FOBT

Some doctors have too much time on their hands. When you’re feeling quite well they go looking and testing for things you aren’t suffering from. They call that preventive medicine. (I call it preventative medicine.) My wife calls it meddling.

Year ago I advised my wife to have a colonoscopy. I offered to refer her to a bottom surgeon, a lovely bloke, quite exceptional in his trade. She declined.

I persisted: “Look, he’s gentle, kind…”

“I know all that. I’ve known him for longer than you have. I knew him when he was a medical student.”
“Then why not see him as a doctor?”

“No! I had the hots for him back then.”

“So? That’s not a disqualification, is it? Was he your boyfriend?”

“No.”

“Did he know you had the hots for him?”

“No.”

“So, why not see a great surgeon and a nice guy who never knew how you felt?”

“I don’t want someone looking at my bottom whom I felt that way about.”

My wife sacked me as her GP and consulted a stranger who sent her bottom to a second stranger.

What goes around comes around and bites you on the bum.

I reached the age of fifty and saw my own GP for a spot of preventative medicine. She said: “You’re Jewish aren’t you?”

I confessed I was. I had the scar to prove it.

“And you are Ashkenazi. You are in a high risk group for colon cancer. I’ll arrange a colonoscopy.”

I wasn’t keen. My wife had told me about the two-litre laxative drink that preceded the examination.

I bargained and we settled for the faecal occult blood test. She handed me a request slip that read:

Test requested: FOBT

Clinical Notes: 50 y.o. male Ashkenazi Jew.

I pictured myself lugging my specimen back to the lab in a shoebox.

I turns out they aren’t that greedy: two smudges would do.

The instructions and restrictions were detailed and grotesque. Being a doctor I didn’t read the leaflet too closely. Didn’t need to. I knew how to “produce a specimen”.

Next morning I awoke early, took my blood pressure tablets and my 100mg of aspirin and felt the urge for an early morning donation. I fought it off as I applied the Glad Wrap, discovering a happy concordance between the width of the wrap and the diameter of the bowl. (Is that cosmic chance or commercial cabal?)

I emptied my bladder elsewhere. (I don’t know what you are supposed to do if you don’t have a garden. Or if you are female.)  Finally I donated. Then I selected, daubed, closed, sealed, dated.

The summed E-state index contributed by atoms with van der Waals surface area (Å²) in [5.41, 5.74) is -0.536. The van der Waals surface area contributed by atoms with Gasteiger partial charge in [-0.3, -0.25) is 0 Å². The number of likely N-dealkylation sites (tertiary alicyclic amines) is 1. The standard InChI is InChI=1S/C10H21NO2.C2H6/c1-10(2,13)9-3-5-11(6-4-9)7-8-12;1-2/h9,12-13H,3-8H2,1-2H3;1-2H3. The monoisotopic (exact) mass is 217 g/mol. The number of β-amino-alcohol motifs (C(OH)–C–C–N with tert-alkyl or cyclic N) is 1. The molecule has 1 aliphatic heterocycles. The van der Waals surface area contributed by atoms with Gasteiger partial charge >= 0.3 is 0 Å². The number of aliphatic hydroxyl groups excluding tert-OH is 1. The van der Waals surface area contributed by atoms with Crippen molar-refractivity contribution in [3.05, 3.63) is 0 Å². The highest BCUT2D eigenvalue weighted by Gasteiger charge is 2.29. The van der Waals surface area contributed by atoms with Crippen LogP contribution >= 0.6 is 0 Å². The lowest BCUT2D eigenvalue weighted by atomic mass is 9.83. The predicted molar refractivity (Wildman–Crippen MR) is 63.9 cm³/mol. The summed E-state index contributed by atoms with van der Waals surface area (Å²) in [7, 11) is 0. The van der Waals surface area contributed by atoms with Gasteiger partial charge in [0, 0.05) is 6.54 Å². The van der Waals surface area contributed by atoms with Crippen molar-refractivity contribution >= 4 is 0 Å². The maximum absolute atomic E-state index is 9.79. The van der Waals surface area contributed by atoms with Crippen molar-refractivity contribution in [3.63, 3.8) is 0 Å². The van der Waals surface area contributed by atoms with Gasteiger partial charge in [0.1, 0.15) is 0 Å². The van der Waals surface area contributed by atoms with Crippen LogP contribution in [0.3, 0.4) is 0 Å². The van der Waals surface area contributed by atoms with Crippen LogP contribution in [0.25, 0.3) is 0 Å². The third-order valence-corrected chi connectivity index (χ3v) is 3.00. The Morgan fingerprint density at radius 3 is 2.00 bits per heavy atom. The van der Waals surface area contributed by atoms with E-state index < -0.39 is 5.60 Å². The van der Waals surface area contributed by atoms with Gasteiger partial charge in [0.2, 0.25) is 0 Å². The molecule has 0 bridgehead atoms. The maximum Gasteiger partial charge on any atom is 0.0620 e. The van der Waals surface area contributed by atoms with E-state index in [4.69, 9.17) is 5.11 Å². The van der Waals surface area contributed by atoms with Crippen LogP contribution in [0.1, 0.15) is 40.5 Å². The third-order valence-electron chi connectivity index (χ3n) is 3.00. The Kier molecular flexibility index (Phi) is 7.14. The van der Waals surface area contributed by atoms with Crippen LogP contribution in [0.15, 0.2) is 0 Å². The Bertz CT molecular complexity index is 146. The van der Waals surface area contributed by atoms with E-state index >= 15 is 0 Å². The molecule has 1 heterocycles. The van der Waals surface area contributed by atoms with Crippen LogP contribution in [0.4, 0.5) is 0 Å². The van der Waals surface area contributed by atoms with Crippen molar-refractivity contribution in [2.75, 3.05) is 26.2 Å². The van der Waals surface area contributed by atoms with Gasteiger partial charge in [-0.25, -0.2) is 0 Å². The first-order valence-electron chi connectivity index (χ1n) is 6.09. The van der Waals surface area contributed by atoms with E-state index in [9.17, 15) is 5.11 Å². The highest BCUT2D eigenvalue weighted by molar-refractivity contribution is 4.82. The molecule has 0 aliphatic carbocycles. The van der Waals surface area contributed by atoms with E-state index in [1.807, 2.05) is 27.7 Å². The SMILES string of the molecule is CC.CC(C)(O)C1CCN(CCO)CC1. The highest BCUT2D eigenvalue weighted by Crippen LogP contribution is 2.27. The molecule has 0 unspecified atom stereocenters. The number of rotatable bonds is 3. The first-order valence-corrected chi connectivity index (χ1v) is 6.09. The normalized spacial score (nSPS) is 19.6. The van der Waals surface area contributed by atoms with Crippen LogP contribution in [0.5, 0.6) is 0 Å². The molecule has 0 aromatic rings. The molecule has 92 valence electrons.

Then I forgot about the entire project. Three weeks later I got around to Specimen No. 2. I collected this and followed the earlier steps. With a light heart and a sense of virtuous health I delivered my daubs to Specimen Collection. Specimen Collection perused the paperwork, checked the dates. And rejected my specimens. Uncertain whether to be outraged or humiliated I asked why. “Dates too far apart.”

I never knew poo had a use-by date.

Back to the beginning. My specimens were collected in timely relationship and delivered to Specimen Reception. I waited in quiet triumph. Specimen Collection had some questions but wasn’t happy with my truthful and humbly virtuous replies. She asked: Did you eat carrot in the three days preceding each of the dates?

Certainly.

Raw?

Yes.

Did you brush your teeth the evenings prior?

Of course!

I am sorry but the lab cannot accept these specimens. Even a single violation voids the accuracy of the technique. Two violations are quite out of the question.

Look, ma’am – very politely, showing some of those teeth in a sweet smile – I am a doctor. I believe I understand the test. I’ll accept responsibility for any inaccuracy.

Sir, we are dealing here with cancer, with human life. The laboratory cannot compromise.

She handed me a new collection set. I stopped by the supermarket for more Glad Wrap and returned to my squat. Carrotless days and unbrushed evenings dawdled by. My teeth turned brown and my fibre-freed stools tore their way out. I sampled my moon rocks and I collected two specimens, a day apart. And returned to Specimen Collection.

With a lovely smile of her own Specimen Collection thanked me and said, See you next year, Doctor.

Er, thanks. Yes.

Oh, by the way, you aren’t taking aspirin are you?

 

 

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